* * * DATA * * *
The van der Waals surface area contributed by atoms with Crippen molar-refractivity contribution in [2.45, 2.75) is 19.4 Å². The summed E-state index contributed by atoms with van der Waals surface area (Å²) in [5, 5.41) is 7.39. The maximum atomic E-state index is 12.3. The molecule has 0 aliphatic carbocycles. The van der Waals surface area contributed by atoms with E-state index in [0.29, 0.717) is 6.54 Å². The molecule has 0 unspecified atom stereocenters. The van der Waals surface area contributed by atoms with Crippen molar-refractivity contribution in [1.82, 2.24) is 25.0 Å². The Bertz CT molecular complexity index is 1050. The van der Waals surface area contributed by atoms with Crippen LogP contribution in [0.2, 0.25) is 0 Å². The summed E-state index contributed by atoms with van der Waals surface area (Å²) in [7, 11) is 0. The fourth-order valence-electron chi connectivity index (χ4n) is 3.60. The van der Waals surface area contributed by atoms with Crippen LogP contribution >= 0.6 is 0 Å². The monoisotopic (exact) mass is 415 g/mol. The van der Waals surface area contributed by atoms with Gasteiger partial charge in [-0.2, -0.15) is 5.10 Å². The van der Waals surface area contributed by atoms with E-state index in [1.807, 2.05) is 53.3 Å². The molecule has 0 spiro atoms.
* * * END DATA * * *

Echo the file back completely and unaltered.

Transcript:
The van der Waals surface area contributed by atoms with Crippen molar-refractivity contribution in [2.45, 2.75) is 19.4 Å². The summed E-state index contributed by atoms with van der Waals surface area (Å²) in [5, 5.41) is 7.39. The maximum atomic E-state index is 12.3. The molecule has 0 aliphatic carbocycles. The van der Waals surface area contributed by atoms with E-state index in [0.29, 0.717) is 6.54 Å². The molecule has 0 unspecified atom stereocenters. The van der Waals surface area contributed by atoms with Crippen molar-refractivity contribution in [1.82, 2.24) is 25.0 Å². The Bertz CT molecular complexity index is 1050. The van der Waals surface area contributed by atoms with Crippen LogP contribution in [0.2, 0.25) is 0 Å². The summed E-state index contributed by atoms with van der Waals surface area (Å²) in [7, 11) is 0. The fourth-order valence-electron chi connectivity index (χ4n) is 3.60. The van der Waals surface area contributed by atoms with Crippen LogP contribution >= 0.6 is 0 Å². The monoisotopic (exact) mass is 415 g/mol. The van der Waals surface area contributed by atoms with Gasteiger partial charge in [-0.2, -0.15) is 5.10 Å². The van der Waals surface area contributed by atoms with E-state index in [1.807, 2.05) is 53.3 Å². The molecule has 0 spiro atoms.